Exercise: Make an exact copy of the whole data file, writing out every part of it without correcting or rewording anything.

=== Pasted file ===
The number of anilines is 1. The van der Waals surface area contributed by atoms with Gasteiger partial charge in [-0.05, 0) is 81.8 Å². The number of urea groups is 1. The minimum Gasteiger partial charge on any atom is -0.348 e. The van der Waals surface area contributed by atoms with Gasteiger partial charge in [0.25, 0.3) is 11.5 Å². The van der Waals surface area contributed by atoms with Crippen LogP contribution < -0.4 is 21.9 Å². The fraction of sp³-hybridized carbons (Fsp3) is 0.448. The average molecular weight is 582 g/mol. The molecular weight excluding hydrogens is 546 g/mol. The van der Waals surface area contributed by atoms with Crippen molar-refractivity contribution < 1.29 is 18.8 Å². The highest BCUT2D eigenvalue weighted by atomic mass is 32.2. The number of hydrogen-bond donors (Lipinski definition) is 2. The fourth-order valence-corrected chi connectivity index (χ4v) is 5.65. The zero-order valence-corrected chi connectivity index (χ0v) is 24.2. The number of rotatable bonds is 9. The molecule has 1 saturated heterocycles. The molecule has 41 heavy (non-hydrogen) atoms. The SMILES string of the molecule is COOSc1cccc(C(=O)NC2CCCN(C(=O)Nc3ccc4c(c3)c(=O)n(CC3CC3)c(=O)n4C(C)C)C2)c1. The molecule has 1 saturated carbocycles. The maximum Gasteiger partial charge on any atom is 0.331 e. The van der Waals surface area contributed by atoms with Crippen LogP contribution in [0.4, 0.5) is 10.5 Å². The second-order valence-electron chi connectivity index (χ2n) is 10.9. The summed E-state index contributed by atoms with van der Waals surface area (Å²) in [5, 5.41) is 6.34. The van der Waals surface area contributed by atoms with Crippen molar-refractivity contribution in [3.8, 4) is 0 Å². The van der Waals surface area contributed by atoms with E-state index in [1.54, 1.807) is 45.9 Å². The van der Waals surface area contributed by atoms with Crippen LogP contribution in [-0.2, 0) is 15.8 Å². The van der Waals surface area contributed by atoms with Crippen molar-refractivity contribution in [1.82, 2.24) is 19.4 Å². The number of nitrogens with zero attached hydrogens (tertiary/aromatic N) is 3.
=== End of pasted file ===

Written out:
The number of anilines is 1. The van der Waals surface area contributed by atoms with Gasteiger partial charge in [-0.05, 0) is 81.8 Å². The number of urea groups is 1. The minimum Gasteiger partial charge on any atom is -0.348 e. The van der Waals surface area contributed by atoms with Gasteiger partial charge in [0.25, 0.3) is 11.5 Å². The van der Waals surface area contributed by atoms with Crippen LogP contribution < -0.4 is 21.9 Å². The fraction of sp³-hybridized carbons (Fsp3) is 0.448. The average molecular weight is 582 g/mol. The molecular weight excluding hydrogens is 546 g/mol. The van der Waals surface area contributed by atoms with Crippen molar-refractivity contribution < 1.29 is 18.8 Å². The highest BCUT2D eigenvalue weighted by atomic mass is 32.2. The number of hydrogen-bond donors (Lipinski definition) is 2. The fourth-order valence-corrected chi connectivity index (χ4v) is 5.65. The zero-order valence-corrected chi connectivity index (χ0v) is 24.2. The number of rotatable bonds is 9. The molecule has 1 saturated heterocycles. The molecule has 41 heavy (non-hydrogen) atoms. The SMILES string of the molecule is COOSc1cccc(C(=O)NC2CCCN(C(=O)Nc3ccc4c(c3)c(=O)n(CC3CC3)c(=O)n4C(C)C)C2)c1. The molecule has 1 saturated carbocycles. The maximum Gasteiger partial charge on any atom is 0.331 e. The van der Waals surface area contributed by atoms with Crippen LogP contribution in [0.4, 0.5) is 10.5 Å². The second-order valence-electron chi connectivity index (χ2n) is 10.9. The summed E-state index contributed by atoms with van der Waals surface area (Å²) in [5, 5.41) is 6.34. The van der Waals surface area contributed by atoms with Crippen molar-refractivity contribution in [3.8, 4) is 0 Å². The van der Waals surface area contributed by atoms with E-state index in [1.54, 1.807) is 45.9 Å². The van der Waals surface area contributed by atoms with Crippen LogP contribution in [-0.2, 0) is 15.8 Å². The van der Waals surface area contributed by atoms with Crippen molar-refractivity contribution in [1.82, 2.24) is 19.4 Å². The number of nitrogens with zero attached hydrogens (tertiary/aromatic N) is 3.